Investment market review
Quarter ended 31 December 2018
|Asset||Index||1 year return % |
|5 year |
|10 year return % |
|Australian shares||S&P/ASX 300 Accumulation index||-3.1||5.6||8.9|
The S&P/ASX 300 Accumulation Index declined by 8.4% but outperformed global markets in the December 2018 quarter.
The December 2018 quarter was dominated by a sharp fall in October due to concerns over rising US interest rates and the trade war between the US and China. The best performing sectors were Property (down 3.7%), Utilities (down 4.1%) and Materials (down 5%). The worst performer was the Energy sector (down 21.3%) caused by lower oil prices which were driven by a mix of excess global production and concerns regarding global growth. The Telecommunications sector was also much weaker (down 14.8%) as concerns mounted over the Australian Competition and Consumer Commission’s (ACCC) action against the proposed TPG-Vodafone merger.
|Listed property trusts||S&P/ASX 300 A-REIT index||3.3||12.5||10.7|
The Australian real estate investment trust (A-REIT) sector held up comparatively well, declining only 1.7% during the December 2018 quarter.
The relative strength of the sector was caused by a decline in bond yields and investor preference for lower risk investments. A-REITs are viewed as a proxy for bonds because they produce an income stream from rental payments, which means they tend to rise in price when bond prices rise.
|International shares||MSCI World Accumulation index (AUD)||1.3||9.6||9.7|
Global share markets were weak in the December 2018 quarter with the MSCI World Index in Australian dollar terms recording a decline of 11.1%.
This negative return was somewhat reduced because of the depreciation of the Australian dollar (down 2.4%) with the MSCI World Index down 13.3% in US dollar terms. The Australian dollar fell, owing to concerns over China’s growth prospects and the implications for Australia. The global share market decline was led by the US market which had, until this quarter, performed well during the year. Interest rate increases and their predicted future path was a key issue for investors who fear excessive interest rate hikes could slow down economic growth. There was also sizeable concern regarding earnings in the technology sector. This was triggered by weak Apple iPhone sales. This saw the tech-heavy NASDAQ Index decline 17.5% while the US share market (with technology making up 20% of it) falling 14% in US dollar terms.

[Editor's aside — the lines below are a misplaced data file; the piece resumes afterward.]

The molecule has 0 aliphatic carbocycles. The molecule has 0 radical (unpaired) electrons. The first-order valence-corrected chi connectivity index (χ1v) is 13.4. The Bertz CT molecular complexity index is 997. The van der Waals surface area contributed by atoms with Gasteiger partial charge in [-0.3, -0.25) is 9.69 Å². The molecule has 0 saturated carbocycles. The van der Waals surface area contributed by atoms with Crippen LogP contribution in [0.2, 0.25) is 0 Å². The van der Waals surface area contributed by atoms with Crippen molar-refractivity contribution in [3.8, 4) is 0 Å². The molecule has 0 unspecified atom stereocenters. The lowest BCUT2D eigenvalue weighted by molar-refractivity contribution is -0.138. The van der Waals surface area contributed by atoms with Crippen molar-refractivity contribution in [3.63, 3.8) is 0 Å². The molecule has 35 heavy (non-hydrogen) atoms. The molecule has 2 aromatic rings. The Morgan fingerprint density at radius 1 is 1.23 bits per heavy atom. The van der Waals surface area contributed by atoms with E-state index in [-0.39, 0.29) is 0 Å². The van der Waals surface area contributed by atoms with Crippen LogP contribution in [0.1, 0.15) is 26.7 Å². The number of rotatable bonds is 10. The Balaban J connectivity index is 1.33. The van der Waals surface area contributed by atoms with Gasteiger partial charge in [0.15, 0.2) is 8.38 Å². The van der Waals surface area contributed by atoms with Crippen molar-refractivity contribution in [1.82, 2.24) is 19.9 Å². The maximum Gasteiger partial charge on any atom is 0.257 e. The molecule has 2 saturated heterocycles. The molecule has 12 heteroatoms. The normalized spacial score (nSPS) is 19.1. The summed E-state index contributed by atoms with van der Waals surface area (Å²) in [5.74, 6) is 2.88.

|Fixed interest||Bloomberg AusBond Composite index||4.5||4.7||5.2|
The Australian 3-year bond yield was 20 basis points (bps) lower at 1.85% and the 10-year bond yield fell by 35bps to 2.32% in the December quarter.
The US yield curve also dropped with the 3-year bond yield falling 43bps to 2.46% and the 10-year by 38bps to 2.68%. Global trade concerns continued and only abated when the US and China agreed to a temporary tariff ceasefire in mid-December. This happened only weeks before the US had scheduled tariffs to increase from 10% to 25%. Concerns about US economic growth drove volatility in bond yields with the US 10-year rising to 3.23% at one point in late October. It then declined due to a combination of weak economic data which showed business investment and housing construction was weaker than expected and investor demand for safe assets to protect against a falling share market.
The economy grew 0.3% in the September quarter but growth of 0.6% was expected. This disappointment, along with the continued correction in property prices, has contributed to concerns about the future growth outlook. It may also mean an upcoming Reserve Bank of Australia (RBA) interest rate cut.
|Cash||Bloomberg AusBond Bank Index||1.9||2.2||3.1|
The RBA left the cash rate unchanged at a historical low of 1.5% in the December 2018 quarter, maintaining their concern over low wage growth and high levels of household debt.
In addition, weakening global trade and lower oil prices suggest inflation may remain muted in the future. The weakness in housing markets has also been due to a reduction in lending by banks. The lower than expected GDP growth in the September quarter may see the RBA revise its 2018 growth forecast. The RBA may also change its opinion that the interest rate will increase in the future.
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